365 Degrees

Tom Johnson
Poetry Editor


District of Columbia

Those dancers
blurred in faded blue,
red bodices top seaweed puff fringe
on the note cards I send to you --
carbon-copy reminders of a dead artist
who loved horses.
Bought where we posed for a photograph,
tiny in that huge atrium.

When you asked where to meet a girl
I said a coffee shop
but you don't wear black much
or look introspective.
you smile at me
and I know what you don't say.
engineers don't write poetry.

Is that why the words got stuck
like a stalled car
at dusk on the mall watching fog
blur monuments together
like watercolor
like dancers?

Dear Red

By the time you read this,
I'll be crossing the border to Tijuana
flying down that smooth tape of highway
which grins at the Pacific,
carving the moon's name on sheer rock face
and I'll imagine you
leaning against the crumbling stones
in the New England countryside
with this and my black rock of volcanic ash
in your hand,
the leafy limbs of the tree I once made love under
shading the back of your mahogany neck
from the late day rays.
Take this letter.

You'll find me in a small shore town
where the sun burns away the visions
which keep me up nights,
the scars from 20 years of chipping
with that rock hammer,
the old brick falling away until I hit freedom.

let the hot sand slough away
the imprints of the cold stone on your feet,
press a conch shell to your ear
and hear the lull of the whitecaps
drown the clacking of black shoes
on a cage floor.

Time Line, for My Sister

When I think of grandfather
sailing out of harbor in the spring of '44,
as grandmother held our father
for the first time,
I want to take his hand
and give back the first two years
of his son's life --
what the war stole.

I wonder if our father thought of us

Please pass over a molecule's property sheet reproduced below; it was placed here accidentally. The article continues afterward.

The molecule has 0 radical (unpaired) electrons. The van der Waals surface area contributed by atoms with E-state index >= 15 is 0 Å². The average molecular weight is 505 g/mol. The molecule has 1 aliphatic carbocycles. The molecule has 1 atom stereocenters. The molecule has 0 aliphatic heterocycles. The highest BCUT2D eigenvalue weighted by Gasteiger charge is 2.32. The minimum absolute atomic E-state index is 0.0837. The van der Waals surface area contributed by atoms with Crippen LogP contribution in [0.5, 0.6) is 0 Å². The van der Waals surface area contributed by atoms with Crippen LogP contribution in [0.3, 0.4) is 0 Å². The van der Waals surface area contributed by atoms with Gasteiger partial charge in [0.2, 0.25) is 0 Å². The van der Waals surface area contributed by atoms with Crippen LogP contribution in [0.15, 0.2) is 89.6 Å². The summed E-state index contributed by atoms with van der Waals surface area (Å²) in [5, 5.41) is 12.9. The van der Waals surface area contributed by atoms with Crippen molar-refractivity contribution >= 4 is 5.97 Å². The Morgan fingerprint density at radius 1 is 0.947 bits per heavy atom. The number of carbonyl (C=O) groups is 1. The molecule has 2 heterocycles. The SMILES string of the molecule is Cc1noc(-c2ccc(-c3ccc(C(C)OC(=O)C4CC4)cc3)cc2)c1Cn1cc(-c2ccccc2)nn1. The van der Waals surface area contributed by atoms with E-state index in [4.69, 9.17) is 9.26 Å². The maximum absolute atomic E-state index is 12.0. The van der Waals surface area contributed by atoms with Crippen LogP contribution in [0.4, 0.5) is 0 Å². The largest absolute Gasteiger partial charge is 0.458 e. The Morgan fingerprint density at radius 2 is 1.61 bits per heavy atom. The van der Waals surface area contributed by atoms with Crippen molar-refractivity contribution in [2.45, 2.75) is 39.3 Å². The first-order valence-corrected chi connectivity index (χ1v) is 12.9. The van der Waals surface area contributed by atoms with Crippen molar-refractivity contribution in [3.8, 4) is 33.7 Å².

before we were born,
if he imagined that woman as the mother
of his children,
that woman in the grainy picture
who sends us tins of flavored popcorn every Christmas.

Or did he sense the arrival of our mother's
long brown hair and fiery temper,
biding his time.

My earliest memory was formed at three.
of long brown hands emerging
from an old woman's robes,
to finger then-blond curls.
My white hair was an anomaly
in that crowded Brazilian city
and I cried,
clutching my mother tighter.

Your arms were wrapped around me
in a picture taken later that year,
my face red and wet above a blue sweater
knit by the woman I cried for.
Our small figures blended together
in matching azure wool
and reflections of an empty white house
glinted in the car windows behind.

You squinted at me in the crisp sun,
your sleeves scratched my cheeks when you wiped them.

Richfield Springs

Her grandmother owned the hotel on Locust Street
four stories with green shutters.

That Christmas they got 3 feet.
Mr. Lieberman on his way to Watertown
with his new models
in 6 sizes and 4 colors in room 211,
and the Wolcotts in 106,
with the drippy faucet,
driving to their son's
to see the new baby.
Snowed in.

She played snake family
with her mother's beads
under the lunch table
in a cave
of lavender linen,
wound the smooth green strands
around bony ankles,
listened to lunch hour chatter,
her mother's high pitched call.

Later, her Mary Jane's padded quietly
up the rusty ladder,
red mittened fingers gripping worn iron.
From up there she saw the top of her grandfather's head,
his shovel in and up, in and up,
peered down on the whiteness
wondering where all the birds were.

Mr. Lieberman missed
the flash of blue
streak past his window,
his suppliers chattering about invoices and returns;
Mr. Wolcott just turned
to face the television newscaster,
swearing to his wife
something flashed
past the chipped white windowsills,

and made a soft thud
echoing in snowy stillness.

Tess Autrey began writing poetry during her early high school days at A.C. Flora in Columbia. A graduate of the University of Virginia, she currently works as a legal assistant in Washington, D.C. She plans to enter law school in the fall of 1998.

© Copyright by POINT, 1997
Last modified 12/21/97